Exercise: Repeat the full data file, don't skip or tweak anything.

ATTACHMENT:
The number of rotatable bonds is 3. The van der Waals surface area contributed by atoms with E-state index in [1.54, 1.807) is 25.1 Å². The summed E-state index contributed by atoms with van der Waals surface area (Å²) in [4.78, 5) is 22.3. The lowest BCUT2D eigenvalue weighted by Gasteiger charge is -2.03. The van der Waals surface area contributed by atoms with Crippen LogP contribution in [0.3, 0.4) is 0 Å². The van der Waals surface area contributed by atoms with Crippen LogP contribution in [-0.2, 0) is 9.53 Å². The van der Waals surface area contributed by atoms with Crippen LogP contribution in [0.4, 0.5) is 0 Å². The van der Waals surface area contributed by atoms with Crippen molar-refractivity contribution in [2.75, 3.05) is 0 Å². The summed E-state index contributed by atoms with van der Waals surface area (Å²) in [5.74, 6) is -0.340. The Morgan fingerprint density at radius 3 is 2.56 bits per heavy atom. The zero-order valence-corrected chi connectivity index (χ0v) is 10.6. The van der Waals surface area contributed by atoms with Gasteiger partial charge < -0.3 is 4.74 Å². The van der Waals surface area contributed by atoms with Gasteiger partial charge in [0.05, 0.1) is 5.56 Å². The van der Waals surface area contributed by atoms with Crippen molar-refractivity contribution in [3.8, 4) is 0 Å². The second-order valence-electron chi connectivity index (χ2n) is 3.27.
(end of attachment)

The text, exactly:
The number of rotatable bonds is 3. The van der Waals surface area contributed by atoms with E-state index in [1.54, 1.807) is 25.1 Å². The summed E-state index contributed by atoms with van der Waals surface area (Å²) in [4.78, 5) is 22.3. The lowest BCUT2D eigenvalue weighted by Gasteiger charge is -2.03. The van der Waals surface area contributed by atoms with Crippen LogP contribution in [0.3, 0.4) is 0 Å². The van der Waals surface area contributed by atoms with Crippen LogP contribution in [-0.2, 0) is 9.53 Å². The van der Waals surface area contributed by atoms with Crippen LogP contribution in [0.4, 0.5) is 0 Å². The van der Waals surface area contributed by atoms with Crippen molar-refractivity contribution in [2.75, 3.05) is 0 Å². The summed E-state index contributed by atoms with van der Waals surface area (Å²) in [5.74, 6) is -0.340. The Morgan fingerprint density at radius 3 is 2.56 bits per heavy atom. The zero-order valence-corrected chi connectivity index (χ0v) is 10.6. The van der Waals surface area contributed by atoms with Gasteiger partial charge < -0.3 is 4.74 Å². The van der Waals surface area contributed by atoms with Gasteiger partial charge in [0.05, 0.1) is 5.56 Å². The van der Waals surface area contributed by atoms with Crippen molar-refractivity contribution in [3.8, 4) is 0 Å². The second-order valence-electron chi connectivity index (χ2n) is 3.27.